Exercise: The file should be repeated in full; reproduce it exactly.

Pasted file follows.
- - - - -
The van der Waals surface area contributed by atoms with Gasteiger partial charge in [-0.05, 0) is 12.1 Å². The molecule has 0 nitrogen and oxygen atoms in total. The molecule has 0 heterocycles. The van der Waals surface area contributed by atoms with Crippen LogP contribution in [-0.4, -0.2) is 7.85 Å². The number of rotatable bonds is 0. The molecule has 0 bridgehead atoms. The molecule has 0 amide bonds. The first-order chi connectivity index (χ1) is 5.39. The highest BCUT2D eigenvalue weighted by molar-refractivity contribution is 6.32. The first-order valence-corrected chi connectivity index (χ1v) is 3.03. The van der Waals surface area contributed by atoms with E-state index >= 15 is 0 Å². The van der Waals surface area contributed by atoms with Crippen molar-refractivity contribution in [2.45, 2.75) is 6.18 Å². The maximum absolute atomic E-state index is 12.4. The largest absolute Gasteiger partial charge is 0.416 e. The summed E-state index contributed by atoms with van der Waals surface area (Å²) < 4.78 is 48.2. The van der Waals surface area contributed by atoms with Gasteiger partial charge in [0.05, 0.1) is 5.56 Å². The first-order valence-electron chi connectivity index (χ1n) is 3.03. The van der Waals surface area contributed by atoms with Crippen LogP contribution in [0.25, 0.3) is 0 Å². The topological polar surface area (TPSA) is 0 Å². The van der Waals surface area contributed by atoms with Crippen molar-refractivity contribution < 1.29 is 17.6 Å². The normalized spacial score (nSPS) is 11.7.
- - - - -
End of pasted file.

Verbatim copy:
The van der Waals surface area contributed by atoms with Gasteiger partial charge in [-0.05, 0) is 12.1 Å². The molecule has 0 nitrogen and oxygen atoms in total. The molecule has 0 heterocycles. The van der Waals surface area contributed by atoms with Crippen LogP contribution in [-0.4, -0.2) is 7.85 Å². The number of rotatable bonds is 0. The molecule has 0 bridgehead atoms. The molecule has 0 amide bonds. The first-order chi connectivity index (χ1) is 5.39. The highest BCUT2D eigenvalue weighted by molar-refractivity contribution is 6.32. The first-order valence-corrected chi connectivity index (χ1v) is 3.03. The van der Waals surface area contributed by atoms with E-state index >= 15 is 0 Å². The van der Waals surface area contributed by atoms with Crippen molar-refractivity contribution in [2.45, 2.75) is 6.18 Å². The maximum absolute atomic E-state index is 12.4. The largest absolute Gasteiger partial charge is 0.416 e. The summed E-state index contributed by atoms with van der Waals surface area (Å²) < 4.78 is 48.2. The van der Waals surface area contributed by atoms with Gasteiger partial charge in [0.05, 0.1) is 5.56 Å². The first-order valence-electron chi connectivity index (χ1n) is 3.03. The van der Waals surface area contributed by atoms with Crippen LogP contribution in [0.25, 0.3) is 0 Å². The topological polar surface area (TPSA) is 0 Å². The van der Waals surface area contributed by atoms with Crippen molar-refractivity contribution < 1.29 is 17.6 Å². The normalized spacial score (nSPS) is 11.7.